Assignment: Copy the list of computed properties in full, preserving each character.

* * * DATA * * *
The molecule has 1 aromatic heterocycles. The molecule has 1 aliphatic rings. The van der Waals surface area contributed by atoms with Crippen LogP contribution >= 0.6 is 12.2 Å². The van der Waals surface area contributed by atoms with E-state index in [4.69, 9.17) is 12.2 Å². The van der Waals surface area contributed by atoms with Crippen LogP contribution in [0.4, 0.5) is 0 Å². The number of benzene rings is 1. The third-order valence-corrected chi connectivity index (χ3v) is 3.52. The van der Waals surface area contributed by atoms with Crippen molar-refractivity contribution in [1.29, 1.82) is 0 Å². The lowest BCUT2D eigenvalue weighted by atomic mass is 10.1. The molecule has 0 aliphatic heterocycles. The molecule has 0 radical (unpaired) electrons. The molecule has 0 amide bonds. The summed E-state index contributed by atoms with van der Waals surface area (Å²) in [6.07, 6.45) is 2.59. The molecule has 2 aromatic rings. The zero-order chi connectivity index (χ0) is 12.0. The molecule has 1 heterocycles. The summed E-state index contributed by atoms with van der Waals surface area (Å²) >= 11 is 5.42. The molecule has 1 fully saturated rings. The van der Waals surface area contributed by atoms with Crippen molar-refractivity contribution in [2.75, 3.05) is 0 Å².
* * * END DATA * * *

The molecule has 1 aromatic heterocycles. The molecule has 1 aliphatic rings. The van der Waals surface area contributed by atoms with Crippen LogP contribution >= 0.6 is 12.2 Å². The van der Waals surface area contributed by atoms with E-state index in [4.69, 9.17) is 12.2 Å². The van der Waals surface area contributed by atoms with Crippen LogP contribution in [0.4, 0.5) is 0 Å². The number of benzene rings is 1. The third-order valence-corrected chi connectivity index (χ3v) is 3.52. The van der Waals surface area contributed by atoms with Crippen molar-refractivity contribution in [1.29, 1.82) is 0 Å². The lowest BCUT2D eigenvalue weighted by atomic mass is 10.1. The molecule has 0 aliphatic heterocycles. The molecule has 0 radical (unpaired) electrons. The molecule has 0 amide bonds. The summed E-state index contributed by atoms with van der Waals surface area (Å²) in [6.07, 6.45) is 2.59. The molecule has 2 aromatic rings. The zero-order chi connectivity index (χ0) is 12.0. The molecule has 1 heterocycles. The summed E-state index contributed by atoms with van der Waals surface area (Å²) >= 11 is 5.42. The molecule has 1 fully saturated rings. The van der Waals surface area contributed by atoms with Crippen molar-refractivity contribution in [2.75, 3.05) is 0 Å².